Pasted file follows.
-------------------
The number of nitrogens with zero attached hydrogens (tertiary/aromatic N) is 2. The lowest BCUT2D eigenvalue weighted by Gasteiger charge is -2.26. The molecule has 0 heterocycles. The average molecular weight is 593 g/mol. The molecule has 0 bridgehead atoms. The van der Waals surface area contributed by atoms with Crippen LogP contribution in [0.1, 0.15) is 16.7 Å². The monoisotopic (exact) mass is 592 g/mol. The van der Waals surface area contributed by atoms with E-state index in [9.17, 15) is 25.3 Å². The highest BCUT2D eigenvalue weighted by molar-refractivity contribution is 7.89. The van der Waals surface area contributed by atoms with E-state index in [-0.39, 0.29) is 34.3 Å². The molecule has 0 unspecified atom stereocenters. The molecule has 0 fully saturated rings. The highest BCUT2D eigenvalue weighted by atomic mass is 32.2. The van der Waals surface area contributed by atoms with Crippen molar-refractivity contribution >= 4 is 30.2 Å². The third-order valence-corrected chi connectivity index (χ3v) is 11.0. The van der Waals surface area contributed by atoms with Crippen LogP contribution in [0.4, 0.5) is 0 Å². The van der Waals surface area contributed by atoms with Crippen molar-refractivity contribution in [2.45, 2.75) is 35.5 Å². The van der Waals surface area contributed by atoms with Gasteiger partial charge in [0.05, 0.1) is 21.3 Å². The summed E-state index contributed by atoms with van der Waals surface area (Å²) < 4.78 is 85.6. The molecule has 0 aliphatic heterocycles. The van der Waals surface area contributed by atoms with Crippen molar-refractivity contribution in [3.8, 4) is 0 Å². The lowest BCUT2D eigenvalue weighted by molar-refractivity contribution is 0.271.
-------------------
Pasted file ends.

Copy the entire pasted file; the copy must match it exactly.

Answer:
The number of nitrogens with zero attached hydrogens (tertiary/aromatic N) is 2. The lowest BCUT2D eigenvalue weighted by Gasteiger charge is -2.26. The molecule has 0 heterocycles. The average molecular weight is 593 g/mol. The molecule has 0 bridgehead atoms. The van der Waals surface area contributed by atoms with Crippen LogP contribution in [0.1, 0.15) is 16.7 Å². The monoisotopic (exact) mass is 592 g/mol. The van der Waals surface area contributed by atoms with E-state index in [9.17, 15) is 25.3 Å². The highest BCUT2D eigenvalue weighted by molar-refractivity contribution is 7.89. The van der Waals surface area contributed by atoms with E-state index in [-0.39, 0.29) is 34.3 Å². The molecule has 0 unspecified atom stereocenters. The molecule has 0 fully saturated rings. The highest BCUT2D eigenvalue weighted by atomic mass is 32.2. The van der Waals surface area contributed by atoms with Crippen molar-refractivity contribution >= 4 is 30.2 Å². The third-order valence-corrected chi connectivity index (χ3v) is 11.0. The van der Waals surface area contributed by atoms with Crippen LogP contribution in [0.4, 0.5) is 0 Å². The van der Waals surface area contributed by atoms with Crippen molar-refractivity contribution in [2.45, 2.75) is 35.5 Å². The van der Waals surface area contributed by atoms with Gasteiger partial charge in [0.05, 0.1) is 21.3 Å². The summed E-state index contributed by atoms with van der Waals surface area (Å²) < 4.78 is 85.6. The molecule has 0 aliphatic heterocycles. The van der Waals surface area contributed by atoms with Crippen molar-refractivity contribution in [3.8, 4) is 0 Å². The lowest BCUT2D eigenvalue weighted by molar-refractivity contribution is 0.271.